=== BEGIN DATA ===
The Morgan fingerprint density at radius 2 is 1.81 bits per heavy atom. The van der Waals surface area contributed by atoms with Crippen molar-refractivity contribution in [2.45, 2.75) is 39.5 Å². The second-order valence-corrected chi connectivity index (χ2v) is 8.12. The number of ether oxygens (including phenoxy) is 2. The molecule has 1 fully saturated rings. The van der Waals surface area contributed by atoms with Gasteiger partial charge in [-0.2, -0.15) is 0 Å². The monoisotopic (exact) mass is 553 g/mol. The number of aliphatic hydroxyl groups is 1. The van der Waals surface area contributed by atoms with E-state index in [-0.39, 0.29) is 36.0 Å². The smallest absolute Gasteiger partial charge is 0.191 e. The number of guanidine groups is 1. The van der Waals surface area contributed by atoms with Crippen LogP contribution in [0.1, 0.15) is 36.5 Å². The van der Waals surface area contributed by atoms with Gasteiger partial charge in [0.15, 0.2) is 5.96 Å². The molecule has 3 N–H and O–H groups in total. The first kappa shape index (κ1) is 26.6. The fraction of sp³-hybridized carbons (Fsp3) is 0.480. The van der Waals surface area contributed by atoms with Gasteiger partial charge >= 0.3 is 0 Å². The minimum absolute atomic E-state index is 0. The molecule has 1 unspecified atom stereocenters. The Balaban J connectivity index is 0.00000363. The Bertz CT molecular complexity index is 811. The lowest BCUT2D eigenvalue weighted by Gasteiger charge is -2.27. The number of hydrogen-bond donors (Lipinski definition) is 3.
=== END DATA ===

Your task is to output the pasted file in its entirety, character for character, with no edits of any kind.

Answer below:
The Morgan fingerprint density at radius 2 is 1.81 bits per heavy atom. The van der Waals surface area contributed by atoms with Crippen molar-refractivity contribution in [2.45, 2.75) is 39.5 Å². The second-order valence-corrected chi connectivity index (χ2v) is 8.12. The number of ether oxygens (including phenoxy) is 2. The molecule has 1 fully saturated rings. The van der Waals surface area contributed by atoms with Gasteiger partial charge in [-0.2, -0.15) is 0 Å². The monoisotopic (exact) mass is 553 g/mol. The number of aliphatic hydroxyl groups is 1. The van der Waals surface area contributed by atoms with E-state index in [-0.39, 0.29) is 36.0 Å². The smallest absolute Gasteiger partial charge is 0.191 e. The number of guanidine groups is 1. The van der Waals surface area contributed by atoms with Crippen LogP contribution in [0.1, 0.15) is 36.5 Å². The van der Waals surface area contributed by atoms with Gasteiger partial charge in [0.15, 0.2) is 5.96 Å². The molecule has 3 N–H and O–H groups in total. The first kappa shape index (κ1) is 26.6. The fraction of sp³-hybridized carbons (Fsp3) is 0.480. The van der Waals surface area contributed by atoms with Gasteiger partial charge >= 0.3 is 0 Å². The minimum absolute atomic E-state index is 0. The molecule has 1 unspecified atom stereocenters. The Balaban J connectivity index is 0.00000363. The Bertz CT molecular complexity index is 811. The lowest BCUT2D eigenvalue weighted by Gasteiger charge is -2.27. The number of hydrogen-bond donors (Lipinski definition) is 3.